Request and track
Notice: Mail-in voting is a convenient and safe way to vote, but your ballot might not count if it’s submitted late or with errors. So follow the directions below on how to vote early or absentee and make your vote count in Wisconsin.
Voting by mail is a two step process in Wisconsin.
Step 1: Request your ballot NOW. The deadline for your application to be received online or by mail is the Thursday before Election Day at 5 p.m.
Step 2: Complete and return your ballot ASAP.
Grab a friend! You must fill out and sign your ballot's certificate (attached to return envelope) in the presence of an adult witness. They must sign it, too.
Make sure to follow instructions! If you do not sign, or your witness does not sign, your ballot will be tossed and your vote will not count.
Remember to sign your return ballot.
The certificate envelope. This location is also where the witness will sign.
First time voters must submit ID when voting by mail.
ID is required with application to vote by mail.
Wisconsin voters must show valid photo ID when voting in person. Info here on what qualifies.
If it is your first time voting by mail, include a copy of your valid photo ID with your absentee ballot application. When the you submit the ballot by-mail you do not need to submit ID, but you must have one adult witness sign the absentee certificate envelope and provide their address.
Indefinitely confined voters, confidential voters, and military/permanent overseas voters do not need to give photo ID with absentee ballot request form.
If you return your ballot by mail, your postage is prepaid.
You can also drop off your ballot in person at your local elections office, or drop box.
TBD. This issue is currently being discussed in pending legislation.
You will be asked at your polling place if you have returned your ballot and if you have not, you will be issued a ballot at your polling place. You may also vote in person on Election Day if you requested, but never received, an absentee ballot.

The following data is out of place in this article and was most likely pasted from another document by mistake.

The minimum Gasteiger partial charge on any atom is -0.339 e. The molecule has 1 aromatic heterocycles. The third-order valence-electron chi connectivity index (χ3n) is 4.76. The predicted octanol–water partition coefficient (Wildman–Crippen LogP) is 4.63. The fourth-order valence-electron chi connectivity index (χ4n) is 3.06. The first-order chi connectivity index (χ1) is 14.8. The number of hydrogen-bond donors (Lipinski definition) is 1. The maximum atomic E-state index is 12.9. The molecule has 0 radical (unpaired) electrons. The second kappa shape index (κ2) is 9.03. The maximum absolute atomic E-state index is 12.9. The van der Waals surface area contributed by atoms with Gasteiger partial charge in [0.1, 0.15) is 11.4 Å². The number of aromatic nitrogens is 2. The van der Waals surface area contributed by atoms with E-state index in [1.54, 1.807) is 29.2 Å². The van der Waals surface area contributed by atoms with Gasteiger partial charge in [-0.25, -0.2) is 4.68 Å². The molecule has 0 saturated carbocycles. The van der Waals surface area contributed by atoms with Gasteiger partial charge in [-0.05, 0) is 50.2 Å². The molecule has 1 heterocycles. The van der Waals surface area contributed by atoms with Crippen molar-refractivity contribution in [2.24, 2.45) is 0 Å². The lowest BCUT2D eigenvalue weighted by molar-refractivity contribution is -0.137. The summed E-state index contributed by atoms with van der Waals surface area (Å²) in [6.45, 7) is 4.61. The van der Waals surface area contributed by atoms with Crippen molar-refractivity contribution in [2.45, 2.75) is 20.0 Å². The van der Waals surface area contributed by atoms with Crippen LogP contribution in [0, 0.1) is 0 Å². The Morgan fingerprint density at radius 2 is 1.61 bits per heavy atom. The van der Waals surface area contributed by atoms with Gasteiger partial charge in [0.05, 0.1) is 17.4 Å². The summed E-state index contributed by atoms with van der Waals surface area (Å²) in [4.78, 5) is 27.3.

Wisconsin does offer voters a chance to address challenges to their ballot.
Your state gives you the opportunity to “cure” a challenge to the signature to your ballot. Your municipal clerk may contact you and give you options to remedy your ballot. Your clerk will provide step-by-step instructions for curing your ballot before Election Day. You must “cure” the challenge before the polls close on Election Day.
You may get a phone call with notification that your ballot needs to be cured. Be sure to pick up so you don’t miss your chance to make sure that your vote is counted.
Wisconsin voters must show ID at the polls to vote. All forms of ID must have name and photo. Valid forms of identification include;
More info on acceptable voter IDs can be found here.
Enter your address below to see what you can expect on Election Day.
Primary Type (D): Open
Primary Type (R): Open
No party affiliation is required to participate in Alabama’s primaries. You will choose which political party’s ballot you’d like to vote when you go to vote. Being a member of a political party does not restrict which primary election you vote in.
Your state automatically registers people to vote at the address on their drivers license or other state issued ID card. If you have moved but have not updated your ID with your new address, changed your name or want to add a political party selection, you must update your voter registration. Click here to check to see if you are registered to vote, and update your registration if needed.
You can register to vote and cast your ballot on Election Day at your polling place or local elections office. Bring a valid ID and proof of residence with you.
To vote in person absentee, request, fill out, and return your ballot while at your municipal clerk's office. Exact dates and hours are determined by the clerk.
Some states have laws that specifically allow citizens to preregister at a certain age while others allow registration as long as you’re 18 by the next election. Preregistration means you’ll be automatically registered to vote on your 18th birthday without taking any additional steps.
In Wisconsin, you can preregister to vote if you are 18 by the next election. Register to vote today!
Some states even let you vote in their primaries at 17 if you’ll be 18 by the general election so you can participate in the whole process!
You can not vote in the Wisconsin primaries if you are 17 by the next election.